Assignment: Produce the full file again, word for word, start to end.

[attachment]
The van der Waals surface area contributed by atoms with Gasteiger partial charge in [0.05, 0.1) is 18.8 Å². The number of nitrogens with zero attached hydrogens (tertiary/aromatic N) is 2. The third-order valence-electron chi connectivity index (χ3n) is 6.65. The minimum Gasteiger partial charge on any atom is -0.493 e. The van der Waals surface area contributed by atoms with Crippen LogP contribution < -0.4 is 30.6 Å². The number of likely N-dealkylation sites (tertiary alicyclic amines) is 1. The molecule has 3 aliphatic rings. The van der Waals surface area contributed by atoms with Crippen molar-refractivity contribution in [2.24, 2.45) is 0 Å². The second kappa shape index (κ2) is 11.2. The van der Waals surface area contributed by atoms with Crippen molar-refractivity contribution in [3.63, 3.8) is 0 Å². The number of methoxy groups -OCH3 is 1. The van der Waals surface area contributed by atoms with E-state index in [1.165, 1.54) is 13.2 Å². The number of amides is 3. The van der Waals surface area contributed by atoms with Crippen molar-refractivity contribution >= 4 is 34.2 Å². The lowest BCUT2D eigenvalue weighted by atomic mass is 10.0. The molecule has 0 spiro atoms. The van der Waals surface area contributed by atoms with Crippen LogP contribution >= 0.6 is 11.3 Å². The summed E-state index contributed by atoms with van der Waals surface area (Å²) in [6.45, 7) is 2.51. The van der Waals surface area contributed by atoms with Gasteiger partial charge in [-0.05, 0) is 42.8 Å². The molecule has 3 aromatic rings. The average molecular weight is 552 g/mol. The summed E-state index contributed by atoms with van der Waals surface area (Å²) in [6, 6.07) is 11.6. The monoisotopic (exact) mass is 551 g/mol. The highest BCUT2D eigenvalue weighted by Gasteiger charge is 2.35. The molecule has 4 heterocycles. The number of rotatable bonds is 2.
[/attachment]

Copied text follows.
The van der Waals surface area contributed by atoms with Gasteiger partial charge in [0.05, 0.1) is 18.8 Å². The number of nitrogens with zero attached hydrogens (tertiary/aromatic N) is 2. The third-order valence-electron chi connectivity index (χ3n) is 6.65. The minimum Gasteiger partial charge on any atom is -0.493 e. The van der Waals surface area contributed by atoms with Crippen LogP contribution < -0.4 is 30.6 Å². The number of likely N-dealkylation sites (tertiary alicyclic amines) is 1. The molecule has 3 aliphatic rings. The van der Waals surface area contributed by atoms with Crippen molar-refractivity contribution in [2.24, 2.45) is 0 Å². The second kappa shape index (κ2) is 11.2. The van der Waals surface area contributed by atoms with Crippen molar-refractivity contribution in [3.63, 3.8) is 0 Å². The number of methoxy groups -OCH3 is 1. The van der Waals surface area contributed by atoms with E-state index in [1.165, 1.54) is 13.2 Å². The number of amides is 3. The van der Waals surface area contributed by atoms with Crippen molar-refractivity contribution >= 4 is 34.2 Å². The lowest BCUT2D eigenvalue weighted by atomic mass is 10.0. The molecule has 0 spiro atoms. The van der Waals surface area contributed by atoms with Crippen LogP contribution >= 0.6 is 11.3 Å². The summed E-state index contributed by atoms with van der Waals surface area (Å²) in [6.45, 7) is 2.51. The van der Waals surface area contributed by atoms with Gasteiger partial charge in [-0.05, 0) is 42.8 Å². The molecule has 3 aromatic rings. The average molecular weight is 552 g/mol. The summed E-state index contributed by atoms with van der Waals surface area (Å²) in [6, 6.07) is 11.6. The monoisotopic (exact) mass is 551 g/mol. The highest BCUT2D eigenvalue weighted by Gasteiger charge is 2.35. The molecule has 4 heterocycles. The number of rotatable bonds is 2.